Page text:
UNE creates world’s first online human skeleton

 Image: Rowan Webb
Image: Rowan Webb

In a ground-breaking first University of New England (UNE) researchers have produced the only fully online human skeleton, propelling a traditionally lab-based science into the digital cloud.

The physical skeleton was gifted by Rowan Webb, a UNE archaeology technician who passed away from cancer in 2010 and who wanted his remains to be used for scientific research.

Inspired by his story, a team of UNE researchers and technical specialists dedicated two years to realise Rowan’s aspiration using digitisation and rendering technology only widely available since his death.

UNE Anatomy will begin teaching with the online 3-D models this week.

“Rowan had no idea about the technology that we would have at our disposal, and that it could make his gift available to the whole world so that anybody could learn from him,” says UNE zooarchaeologist Dr. Melanie Fillios, who initiated and led the digital project.

“His family and those who knew him say he would be absolutely ecstatic. In a way, he lives on,” she said.

The digitisation project using 3-D photogrammetry was only made possible by a team of specialists willing to jump through administrative, legal and funding hoops, and with the support of the Shellshear Museum at the University of Sydney, which kindly provided access to Rowan’s physical skeleton.

UNE palaeontology Ph.D. candidate Michael Curry photographed each bone for the project, which has required nothing short of technical perfection.

“In the end I think I took around 30,000 photos of Rowan’s skeleton to get the most detailed images we could. It’s taken almost a year to take those images, reconstruct them and tweak them so they’re showing exactly what we want to see,” Mr Curry said.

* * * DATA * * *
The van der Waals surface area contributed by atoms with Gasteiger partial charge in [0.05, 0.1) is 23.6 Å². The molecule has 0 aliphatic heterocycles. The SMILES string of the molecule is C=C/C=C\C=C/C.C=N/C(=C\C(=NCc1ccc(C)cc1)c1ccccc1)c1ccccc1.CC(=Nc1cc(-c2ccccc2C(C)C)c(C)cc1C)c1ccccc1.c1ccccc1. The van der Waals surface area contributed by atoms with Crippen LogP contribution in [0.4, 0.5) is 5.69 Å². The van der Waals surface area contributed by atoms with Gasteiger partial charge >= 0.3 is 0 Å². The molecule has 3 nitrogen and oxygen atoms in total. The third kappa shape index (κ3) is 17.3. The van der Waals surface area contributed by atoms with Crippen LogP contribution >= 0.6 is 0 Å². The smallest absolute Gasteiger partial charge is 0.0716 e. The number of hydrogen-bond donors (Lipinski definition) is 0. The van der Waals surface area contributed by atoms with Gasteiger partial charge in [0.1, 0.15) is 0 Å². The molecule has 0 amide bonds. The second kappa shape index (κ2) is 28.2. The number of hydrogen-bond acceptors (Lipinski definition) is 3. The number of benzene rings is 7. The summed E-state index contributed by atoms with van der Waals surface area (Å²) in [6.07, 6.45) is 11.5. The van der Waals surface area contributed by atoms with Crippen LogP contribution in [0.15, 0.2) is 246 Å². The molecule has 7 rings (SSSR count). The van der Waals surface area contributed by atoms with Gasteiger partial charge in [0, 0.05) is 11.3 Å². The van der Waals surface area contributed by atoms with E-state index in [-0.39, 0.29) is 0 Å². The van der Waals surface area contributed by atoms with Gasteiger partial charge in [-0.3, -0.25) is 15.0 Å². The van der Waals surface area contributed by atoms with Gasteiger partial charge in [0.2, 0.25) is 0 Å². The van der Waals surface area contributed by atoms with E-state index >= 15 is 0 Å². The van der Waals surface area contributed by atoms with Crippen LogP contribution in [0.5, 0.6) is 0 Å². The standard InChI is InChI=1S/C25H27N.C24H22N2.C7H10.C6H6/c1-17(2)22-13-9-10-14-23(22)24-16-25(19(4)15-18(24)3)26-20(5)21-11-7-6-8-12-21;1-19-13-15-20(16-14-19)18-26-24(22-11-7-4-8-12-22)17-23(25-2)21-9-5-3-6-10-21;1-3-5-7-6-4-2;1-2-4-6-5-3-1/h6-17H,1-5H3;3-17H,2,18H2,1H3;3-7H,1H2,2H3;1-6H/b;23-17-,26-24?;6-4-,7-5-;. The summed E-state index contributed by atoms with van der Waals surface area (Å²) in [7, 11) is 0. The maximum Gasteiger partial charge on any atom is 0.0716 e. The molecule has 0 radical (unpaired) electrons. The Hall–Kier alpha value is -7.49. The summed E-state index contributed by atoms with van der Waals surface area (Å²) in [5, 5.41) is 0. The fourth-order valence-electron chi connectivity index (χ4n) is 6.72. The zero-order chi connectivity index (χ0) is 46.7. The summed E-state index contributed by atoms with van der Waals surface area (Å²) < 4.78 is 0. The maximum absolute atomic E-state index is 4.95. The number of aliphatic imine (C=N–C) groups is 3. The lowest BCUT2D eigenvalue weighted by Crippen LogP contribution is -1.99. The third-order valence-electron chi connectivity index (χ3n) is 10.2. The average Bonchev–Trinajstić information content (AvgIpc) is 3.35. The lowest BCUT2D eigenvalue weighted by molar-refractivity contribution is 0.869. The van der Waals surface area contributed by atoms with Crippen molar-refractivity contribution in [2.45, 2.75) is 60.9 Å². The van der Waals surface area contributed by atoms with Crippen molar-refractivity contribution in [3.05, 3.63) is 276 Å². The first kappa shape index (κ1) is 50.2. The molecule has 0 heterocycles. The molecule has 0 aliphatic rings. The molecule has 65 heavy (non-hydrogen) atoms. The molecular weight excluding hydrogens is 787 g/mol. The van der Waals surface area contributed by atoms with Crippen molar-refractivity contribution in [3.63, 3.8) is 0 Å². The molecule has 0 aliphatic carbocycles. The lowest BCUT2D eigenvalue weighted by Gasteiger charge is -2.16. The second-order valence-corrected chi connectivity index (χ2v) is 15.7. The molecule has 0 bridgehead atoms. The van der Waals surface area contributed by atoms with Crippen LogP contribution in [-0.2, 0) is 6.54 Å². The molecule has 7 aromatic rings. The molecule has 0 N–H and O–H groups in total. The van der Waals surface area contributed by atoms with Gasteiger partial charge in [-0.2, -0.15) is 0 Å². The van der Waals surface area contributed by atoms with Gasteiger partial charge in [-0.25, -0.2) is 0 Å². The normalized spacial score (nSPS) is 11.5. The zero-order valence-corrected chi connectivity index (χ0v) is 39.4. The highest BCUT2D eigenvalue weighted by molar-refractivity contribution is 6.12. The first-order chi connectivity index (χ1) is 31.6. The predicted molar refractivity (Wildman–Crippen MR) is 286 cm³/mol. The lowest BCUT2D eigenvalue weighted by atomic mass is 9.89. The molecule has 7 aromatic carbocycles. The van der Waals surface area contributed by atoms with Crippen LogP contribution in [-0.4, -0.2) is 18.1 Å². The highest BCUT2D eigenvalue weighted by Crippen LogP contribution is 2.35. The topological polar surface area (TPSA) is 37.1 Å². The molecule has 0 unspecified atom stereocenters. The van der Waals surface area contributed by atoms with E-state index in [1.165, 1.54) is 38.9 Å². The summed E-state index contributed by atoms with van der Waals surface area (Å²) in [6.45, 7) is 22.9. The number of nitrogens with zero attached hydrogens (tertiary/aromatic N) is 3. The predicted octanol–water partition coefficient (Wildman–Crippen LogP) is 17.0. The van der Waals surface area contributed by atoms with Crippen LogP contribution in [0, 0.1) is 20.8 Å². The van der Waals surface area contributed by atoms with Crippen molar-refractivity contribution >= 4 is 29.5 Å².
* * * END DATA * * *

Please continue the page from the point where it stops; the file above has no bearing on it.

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And Mr Curry’s photography work was just the start of the digitisation process. Weeks of photography were followed by over a year spent creating and refining 3-D models from the images.

“We also needed to find a stable, publicly accessible digital platform, consider storage of the models and photos and prepare the metadata,” he said.

The new digital resource will be used for the first time in UNE’s zooarchaeology unit this year, but will also be available as a resource for anyone with an internet connection anywhere in the world.

“Rowan’s skeleton will be used to teach the critical skill of human bone identification across a range of applications, from introductory human anatomy to forensic work,” Dr. Fillios said.

“We’re looking into cross-disciplinary collaborations with UNE’s rural criminology units, and potentially offering short courses to benefit the Australian Federal Police (AFP), using Rowan’s skeleton to teach the basics of bone identification. But the sky is the limit for its possible uses,” she said.

UNE archaeologist Associate Professor Peter Grave describes the work as “absolutely cutting-edge”.

“I think we got the jump on the technology by about six months, thanks to Melanie’s initiative. Others are starting to catch up, so our current focus is to now develop applications for Rowan’s virtual skeleton in a learning and research environment,” he said.

As the appetite for online learning grows, 3-D models made available online are becoming an essential teaching resource. The UNE Archaeology team hopes their growing collection of online 3-D digital models will one day become part of a worldwide, freely accessible resource for teaching and research to benefit a range of disciplines.

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“We think it’s important these resources are publicly available,” Dr. Grave said.

“We’d like to have a database that crosses disciplinary boundaries, where all universities and museums can pitch in to contribute models into the public sphere where it can be used for research worldwide.”

View the cranium here: https://une.pedestal3d.com/r/PQZbmruz05

Note: The above post is reprinted from materials provided by University of New England.